% | $
Quotes you view appear here for quick access.

Kinder Morgan ManAŞement, Ltd. Şti. Message Board

you are viewing a single comment's thread.

view the rest of the posts
  • sgwdjw sgwdjw Aug 3, 2009 9:59 PM Flag

    Distribution Date - When

    Abter: Thanks again. I think you have explained to me why my approach is a good one but not the only one that would accomplish my goals of: 1. limiting my holdings of KMR, 2. monitizing the dividends. I believe you are saying it would work either way because the way I do it, selling a slightly smaller number of shares at a higher price, would be the equivalent of selling the full number of shares at a lower (that is, minus the dividend dollar amount) price. The product of the two comes out the same (obviously less commission which is negligible in my case) if you presume the difference in the selling prices is the dividend amount, and that I correctly calculate the number of shares to sell. Please correct me if I misunderstood your conclusion.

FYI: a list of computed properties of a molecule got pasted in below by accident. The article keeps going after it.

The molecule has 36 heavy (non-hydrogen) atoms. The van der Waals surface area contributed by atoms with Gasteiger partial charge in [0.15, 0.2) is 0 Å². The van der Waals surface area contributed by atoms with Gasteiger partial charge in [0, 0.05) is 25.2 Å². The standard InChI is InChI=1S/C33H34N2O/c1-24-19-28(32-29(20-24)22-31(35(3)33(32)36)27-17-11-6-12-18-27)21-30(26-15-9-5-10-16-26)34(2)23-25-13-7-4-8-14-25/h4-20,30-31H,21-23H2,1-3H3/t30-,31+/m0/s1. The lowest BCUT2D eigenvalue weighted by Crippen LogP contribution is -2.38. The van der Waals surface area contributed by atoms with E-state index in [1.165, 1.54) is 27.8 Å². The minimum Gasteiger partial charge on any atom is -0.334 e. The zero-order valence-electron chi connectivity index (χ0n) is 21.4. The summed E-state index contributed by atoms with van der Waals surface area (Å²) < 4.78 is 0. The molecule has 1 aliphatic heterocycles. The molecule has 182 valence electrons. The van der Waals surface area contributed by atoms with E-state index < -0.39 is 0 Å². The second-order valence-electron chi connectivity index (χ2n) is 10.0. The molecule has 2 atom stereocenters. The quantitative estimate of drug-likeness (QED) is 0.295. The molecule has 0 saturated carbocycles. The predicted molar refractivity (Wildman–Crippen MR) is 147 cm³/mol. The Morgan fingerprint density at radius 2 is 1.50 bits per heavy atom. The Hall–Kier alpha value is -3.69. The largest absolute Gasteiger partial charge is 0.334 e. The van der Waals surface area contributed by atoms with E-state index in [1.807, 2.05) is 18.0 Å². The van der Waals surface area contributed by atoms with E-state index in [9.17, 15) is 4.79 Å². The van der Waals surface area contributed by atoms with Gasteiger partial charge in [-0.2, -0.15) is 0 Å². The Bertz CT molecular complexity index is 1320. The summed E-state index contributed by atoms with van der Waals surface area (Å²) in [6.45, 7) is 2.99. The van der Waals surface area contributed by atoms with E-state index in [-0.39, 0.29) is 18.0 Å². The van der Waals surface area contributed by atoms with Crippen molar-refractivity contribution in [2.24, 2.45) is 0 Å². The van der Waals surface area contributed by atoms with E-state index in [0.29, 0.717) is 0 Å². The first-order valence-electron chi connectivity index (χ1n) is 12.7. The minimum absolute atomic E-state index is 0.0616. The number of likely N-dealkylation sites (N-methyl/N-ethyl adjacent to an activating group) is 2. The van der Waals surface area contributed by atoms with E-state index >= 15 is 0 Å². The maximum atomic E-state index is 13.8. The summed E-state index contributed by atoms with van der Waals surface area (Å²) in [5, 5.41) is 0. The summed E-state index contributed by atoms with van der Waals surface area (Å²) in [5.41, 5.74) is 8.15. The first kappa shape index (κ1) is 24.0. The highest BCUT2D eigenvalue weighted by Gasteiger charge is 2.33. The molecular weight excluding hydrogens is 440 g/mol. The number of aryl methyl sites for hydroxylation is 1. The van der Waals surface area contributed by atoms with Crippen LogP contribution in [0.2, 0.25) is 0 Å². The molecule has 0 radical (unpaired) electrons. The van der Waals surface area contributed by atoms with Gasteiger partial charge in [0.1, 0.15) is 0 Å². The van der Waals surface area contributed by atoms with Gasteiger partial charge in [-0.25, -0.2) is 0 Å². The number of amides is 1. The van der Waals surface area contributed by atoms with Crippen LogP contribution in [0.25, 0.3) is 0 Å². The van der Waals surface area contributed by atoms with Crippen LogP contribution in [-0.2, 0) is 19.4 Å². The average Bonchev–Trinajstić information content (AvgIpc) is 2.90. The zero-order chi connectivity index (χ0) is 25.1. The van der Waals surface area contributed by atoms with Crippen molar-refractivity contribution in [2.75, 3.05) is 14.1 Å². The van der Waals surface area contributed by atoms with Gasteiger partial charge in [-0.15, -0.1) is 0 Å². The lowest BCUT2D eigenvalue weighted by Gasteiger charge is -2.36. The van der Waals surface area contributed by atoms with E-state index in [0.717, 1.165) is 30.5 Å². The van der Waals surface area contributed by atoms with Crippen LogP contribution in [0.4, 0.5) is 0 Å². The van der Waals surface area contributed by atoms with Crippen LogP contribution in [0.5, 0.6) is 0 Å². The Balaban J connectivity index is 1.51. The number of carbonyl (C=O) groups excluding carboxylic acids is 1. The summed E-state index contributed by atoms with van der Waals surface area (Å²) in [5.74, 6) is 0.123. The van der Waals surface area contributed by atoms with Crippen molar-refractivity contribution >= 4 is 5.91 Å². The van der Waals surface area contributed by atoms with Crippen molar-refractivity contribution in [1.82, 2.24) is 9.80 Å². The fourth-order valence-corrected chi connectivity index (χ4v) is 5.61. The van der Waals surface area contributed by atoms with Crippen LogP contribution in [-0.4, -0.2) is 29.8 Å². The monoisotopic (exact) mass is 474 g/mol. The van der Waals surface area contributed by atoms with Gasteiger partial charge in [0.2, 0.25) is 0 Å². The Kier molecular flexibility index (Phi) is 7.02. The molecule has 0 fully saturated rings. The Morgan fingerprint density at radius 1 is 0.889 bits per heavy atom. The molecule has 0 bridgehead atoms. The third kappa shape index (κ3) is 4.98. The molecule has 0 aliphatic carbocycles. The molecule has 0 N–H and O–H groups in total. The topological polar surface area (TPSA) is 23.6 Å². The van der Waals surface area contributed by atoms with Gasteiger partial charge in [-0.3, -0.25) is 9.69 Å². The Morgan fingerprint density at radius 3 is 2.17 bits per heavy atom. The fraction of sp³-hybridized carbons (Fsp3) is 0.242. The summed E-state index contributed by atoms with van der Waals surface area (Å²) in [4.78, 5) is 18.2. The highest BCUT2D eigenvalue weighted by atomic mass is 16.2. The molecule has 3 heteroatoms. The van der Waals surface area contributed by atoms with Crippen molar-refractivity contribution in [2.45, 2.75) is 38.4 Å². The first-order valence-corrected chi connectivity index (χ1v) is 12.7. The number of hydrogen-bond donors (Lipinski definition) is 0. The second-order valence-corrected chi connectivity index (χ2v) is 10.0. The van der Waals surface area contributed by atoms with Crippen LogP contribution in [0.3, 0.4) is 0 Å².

If I understand you correctly, I am very pleased with that analysis. I think my preference to sell pre-ex div date works best for me because by the time I sell I have a very good idea what the dividend factor will be so I can choose to sell above that price and generate a slightly higher return. I don't risk losing that price over the next 2 weeks, and my goals don't include the need to time the market. As I've noted in a previous post, KMR frequently trades well above the 10 day average price (less the dividend amount) during the post-ex period, as it is doing right now. But, given my holdings of KMR and the fact that on Aug. 14 I will receive back the shares I just sold, I am more than happy to see the price go up, although as I've also noted, it wouldn't be unusual for there to be a downward movement in the following weeks.
    Anyway, I really appreciate your work as I think I understand better that my actions are price neutral. Also, your analysis suggests there isn't really anything wrong with the concept of KMR issuing a stock dividend every quarter and assigning a dollar value that the market uses as a dividend rate for KMR. Of course, that leaves us no better off in trying to explain the KMP/KMR price differential: in fact, that differential looks just as irrational as ever!